Monday, August 04, 2008
Guess the Plot
His Wife, the Enemy
1. Gina knew she shouldn't be sleeping with her boss, especially when he's married and Lupe, his wife, is a wonderful person. But Lupe isn't Spanish. She isn't even human. And werewolves, like their mundane cousins, mate for life. Now Gina has to find an all-night gun store that sells silver bullets before she's found by . . . his wife, the enemy.
2. He's a spy for Great Britain, and an earl. She's a spy for the enemy, and a countess. After a night of passion, Robert proposes to Sophie. It's the honorable thing to do, and he's thrilled when she accepts. But can their marriage survive Sophie's next mission against the British Crown?
3. Was she the enemy? The Antichrist, maybe? Paul Pott had to wonder. She had drained his Boxter's brake fluid when he ordered her to wash his car. Her meals tasted of almond lately. Now, she's picked up his pistol and knife while cleaning his study, and asked, “Where should I put these, honey?” He spends significant time framing his response, and decides it's time to shop for a new wife. Will he live long enough to trade up?
4. Barry's life is spiraling down the drain pipe, what with the IRS audit, the charges of tax evasion and a pending divorce. Worse, his soon-to-be-ex wife is the cause of all his woes . . . and she's suing for everything, even the dog. So Barry doesn't just get mad, he goes to war against . . . his wife, the enemy.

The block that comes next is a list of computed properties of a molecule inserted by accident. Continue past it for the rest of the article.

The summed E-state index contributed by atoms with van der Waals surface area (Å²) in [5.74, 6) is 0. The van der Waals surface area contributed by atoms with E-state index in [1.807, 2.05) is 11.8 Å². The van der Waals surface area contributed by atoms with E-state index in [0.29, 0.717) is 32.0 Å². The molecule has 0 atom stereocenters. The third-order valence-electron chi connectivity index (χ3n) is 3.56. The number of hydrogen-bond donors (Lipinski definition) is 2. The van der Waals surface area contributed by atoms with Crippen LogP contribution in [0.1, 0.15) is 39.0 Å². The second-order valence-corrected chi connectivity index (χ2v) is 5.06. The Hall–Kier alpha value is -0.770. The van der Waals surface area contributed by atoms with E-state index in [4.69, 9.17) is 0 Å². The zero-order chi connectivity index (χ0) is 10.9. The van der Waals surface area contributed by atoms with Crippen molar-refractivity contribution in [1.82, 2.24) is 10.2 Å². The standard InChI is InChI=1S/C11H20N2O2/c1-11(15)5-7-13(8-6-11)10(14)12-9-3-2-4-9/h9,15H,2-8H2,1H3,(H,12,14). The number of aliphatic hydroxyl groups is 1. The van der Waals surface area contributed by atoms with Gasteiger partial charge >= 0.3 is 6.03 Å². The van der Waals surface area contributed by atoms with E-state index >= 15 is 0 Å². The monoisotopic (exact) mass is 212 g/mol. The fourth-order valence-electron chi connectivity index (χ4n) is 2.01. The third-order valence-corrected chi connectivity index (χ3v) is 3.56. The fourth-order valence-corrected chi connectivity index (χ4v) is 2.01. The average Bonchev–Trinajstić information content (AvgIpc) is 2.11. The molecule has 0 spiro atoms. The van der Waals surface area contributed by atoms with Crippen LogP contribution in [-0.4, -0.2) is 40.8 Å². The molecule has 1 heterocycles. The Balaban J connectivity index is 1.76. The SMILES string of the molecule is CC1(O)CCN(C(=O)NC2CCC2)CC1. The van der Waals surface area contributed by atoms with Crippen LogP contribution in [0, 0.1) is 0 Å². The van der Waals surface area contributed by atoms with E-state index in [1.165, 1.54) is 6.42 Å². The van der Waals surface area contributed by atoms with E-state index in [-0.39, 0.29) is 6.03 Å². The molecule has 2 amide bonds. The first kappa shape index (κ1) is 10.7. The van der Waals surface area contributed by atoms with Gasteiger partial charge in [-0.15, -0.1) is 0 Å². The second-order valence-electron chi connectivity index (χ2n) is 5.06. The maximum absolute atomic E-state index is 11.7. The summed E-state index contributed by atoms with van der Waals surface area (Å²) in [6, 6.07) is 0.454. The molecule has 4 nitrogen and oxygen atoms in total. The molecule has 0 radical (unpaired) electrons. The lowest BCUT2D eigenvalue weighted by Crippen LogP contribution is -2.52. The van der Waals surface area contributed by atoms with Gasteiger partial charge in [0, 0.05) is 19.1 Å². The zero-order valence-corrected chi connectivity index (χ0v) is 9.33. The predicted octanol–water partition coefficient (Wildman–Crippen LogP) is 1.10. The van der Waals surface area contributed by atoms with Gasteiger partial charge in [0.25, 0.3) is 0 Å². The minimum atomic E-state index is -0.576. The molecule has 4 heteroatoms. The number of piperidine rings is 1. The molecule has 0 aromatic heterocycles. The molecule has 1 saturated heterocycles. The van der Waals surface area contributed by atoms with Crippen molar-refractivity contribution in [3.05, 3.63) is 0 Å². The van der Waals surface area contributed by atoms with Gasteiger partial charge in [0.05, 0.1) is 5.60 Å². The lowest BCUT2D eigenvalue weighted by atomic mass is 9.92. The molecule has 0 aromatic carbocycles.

5. Jillian is the perfect wife--or so Rob thinks until he finds the secret room with the radio and the copy of Mein Kampf. Now the mild-mannered accountant must turn sleuth in order to discover if his own wife is a secret Nazi or if his family is being set up.
6. Rat poison next to the sugar. Wood stripper next to the wine. Bits of glass on the plates. Frank is beginning to suspect that Sheila doesn't approve of his new job as porno cameraman.
I am querying my 100,000 word historical romance, His Wife, the Enemy, where a runway spy's pretense as widow to the man she betrayed is uncovered when her "husband" returns from the dead. [Let me save everyone else the trouble of Googling "runway spy." It's a secret agent whose assignment is to hide at an airport and report on suspicious activity. Like airplanes taking off and landing. Every country's got 'em.]
Colonel Robert Tollemache is attacked by Boer guerrillas on his way to deliver sensitive documents to his camp. [Believe it or not, your chances of selling this are much better if you change that to "bored gorillas."] He is rescued by a young widow who nurses him back to health. As a spy he hasn't the luxury of trust, but the intimacy of their arrangement in her small homestead influences him to lower his guard. This leads to a night of passion and Robert does the honorable thing by offering marriage. His elation over her acceptance is tempered however, when he returns to camp to discover his folly has resulted in a catastrophic and fatal battle. [Assuming he was in need of being nursed back to health, what was his folly? I assume the guerillas got his sensitive documents. Would he have gotten back to camp any sooner if he had skipped the night of passion?]